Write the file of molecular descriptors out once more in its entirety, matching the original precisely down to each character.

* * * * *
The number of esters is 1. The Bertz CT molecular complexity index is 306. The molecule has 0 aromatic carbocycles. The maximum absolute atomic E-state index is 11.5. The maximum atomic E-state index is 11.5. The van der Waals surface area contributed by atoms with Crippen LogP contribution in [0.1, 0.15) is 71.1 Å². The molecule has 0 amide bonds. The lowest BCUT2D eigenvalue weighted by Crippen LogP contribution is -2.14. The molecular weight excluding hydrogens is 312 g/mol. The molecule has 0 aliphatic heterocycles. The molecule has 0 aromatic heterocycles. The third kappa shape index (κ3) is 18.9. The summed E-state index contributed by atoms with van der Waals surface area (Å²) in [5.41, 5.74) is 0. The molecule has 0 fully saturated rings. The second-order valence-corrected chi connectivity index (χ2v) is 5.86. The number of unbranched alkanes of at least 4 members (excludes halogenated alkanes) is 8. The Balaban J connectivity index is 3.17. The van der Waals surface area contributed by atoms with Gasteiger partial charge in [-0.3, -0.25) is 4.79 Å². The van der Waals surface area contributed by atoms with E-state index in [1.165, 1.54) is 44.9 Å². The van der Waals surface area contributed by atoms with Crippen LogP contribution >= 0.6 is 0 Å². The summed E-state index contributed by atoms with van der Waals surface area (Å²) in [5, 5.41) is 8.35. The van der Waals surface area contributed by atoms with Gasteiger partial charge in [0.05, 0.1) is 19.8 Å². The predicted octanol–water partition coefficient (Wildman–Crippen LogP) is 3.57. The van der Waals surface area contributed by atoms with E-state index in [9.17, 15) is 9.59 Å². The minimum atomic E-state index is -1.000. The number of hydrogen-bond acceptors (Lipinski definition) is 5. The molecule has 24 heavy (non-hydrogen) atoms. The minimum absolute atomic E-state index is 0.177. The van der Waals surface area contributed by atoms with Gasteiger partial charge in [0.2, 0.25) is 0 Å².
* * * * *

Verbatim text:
The number of esters is 1. The Bertz CT molecular complexity index is 306. The molecule has 0 aromatic carbocycles. The maximum absolute atomic E-state index is 11.5. The maximum atomic E-state index is 11.5. The van der Waals surface area contributed by atoms with Crippen LogP contribution in [0.1, 0.15) is 71.1 Å². The molecule has 0 amide bonds. The lowest BCUT2D eigenvalue weighted by Crippen LogP contribution is -2.14. The molecular weight excluding hydrogens is 312 g/mol. The molecule has 0 aliphatic heterocycles. The molecule has 0 aromatic heterocycles. The third kappa shape index (κ3) is 18.9. The summed E-state index contributed by atoms with van der Waals surface area (Å²) in [5.41, 5.74) is 0. The molecule has 0 fully saturated rings. The second-order valence-corrected chi connectivity index (χ2v) is 5.86. The number of unbranched alkanes of at least 4 members (excludes halogenated alkanes) is 8. The Balaban J connectivity index is 3.17. The van der Waals surface area contributed by atoms with Gasteiger partial charge in [-0.3, -0.25) is 4.79 Å². The van der Waals surface area contributed by atoms with E-state index in [1.165, 1.54) is 44.9 Å². The van der Waals surface area contributed by atoms with Crippen LogP contribution >= 0.6 is 0 Å². The summed E-state index contributed by atoms with van der Waals surface area (Å²) in [5, 5.41) is 8.35. The van der Waals surface area contributed by atoms with Gasteiger partial charge in [0.05, 0.1) is 19.8 Å². The predicted octanol–water partition coefficient (Wildman–Crippen LogP) is 3.57. The van der Waals surface area contributed by atoms with E-state index in [9.17, 15) is 9.59 Å². The minimum atomic E-state index is -1.000. The number of hydrogen-bond acceptors (Lipinski definition) is 5. The molecule has 24 heavy (non-hydrogen) atoms. The minimum absolute atomic E-state index is 0.177. The van der Waals surface area contributed by atoms with Gasteiger partial charge in [0.2, 0.25) is 0 Å².